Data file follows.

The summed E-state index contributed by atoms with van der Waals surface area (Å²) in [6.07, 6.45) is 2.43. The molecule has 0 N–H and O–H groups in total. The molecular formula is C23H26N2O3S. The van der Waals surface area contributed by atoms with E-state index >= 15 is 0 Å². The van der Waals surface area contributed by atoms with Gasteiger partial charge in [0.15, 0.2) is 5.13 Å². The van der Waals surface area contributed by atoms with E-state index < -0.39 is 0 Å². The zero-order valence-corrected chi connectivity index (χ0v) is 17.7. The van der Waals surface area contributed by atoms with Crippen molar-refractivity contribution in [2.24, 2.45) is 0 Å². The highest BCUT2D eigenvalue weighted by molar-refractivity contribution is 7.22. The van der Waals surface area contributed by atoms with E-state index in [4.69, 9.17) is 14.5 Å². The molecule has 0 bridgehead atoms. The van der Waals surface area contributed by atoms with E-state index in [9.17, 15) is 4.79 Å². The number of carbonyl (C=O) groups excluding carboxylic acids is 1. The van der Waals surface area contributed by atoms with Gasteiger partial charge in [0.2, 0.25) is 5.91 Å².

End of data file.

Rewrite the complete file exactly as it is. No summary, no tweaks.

The summed E-state index contributed by atoms with van der Waals surface area (Å²) in [6.07, 6.45) is 2.43. The molecule has 0 N–H and O–H groups in total. The molecular formula is C23H26N2O3S. The van der Waals surface area contributed by atoms with E-state index >= 15 is 0 Å². The van der Waals surface area contributed by atoms with Gasteiger partial charge in [0.15, 0.2) is 5.13 Å². The van der Waals surface area contributed by atoms with E-state index < -0.39 is 0 Å². The zero-order valence-corrected chi connectivity index (χ0v) is 17.7. The van der Waals surface area contributed by atoms with Crippen molar-refractivity contribution in [2.24, 2.45) is 0 Å². The highest BCUT2D eigenvalue weighted by molar-refractivity contribution is 7.22. The van der Waals surface area contributed by atoms with E-state index in [4.69, 9.17) is 14.5 Å². The molecule has 0 bridgehead atoms. The van der Waals surface area contributed by atoms with E-state index in [9.17, 15) is 4.79 Å². The number of carbonyl (C=O) groups excluding carboxylic acids is 1. The van der Waals surface area contributed by atoms with Gasteiger partial charge in [0.2, 0.25) is 5.91 Å².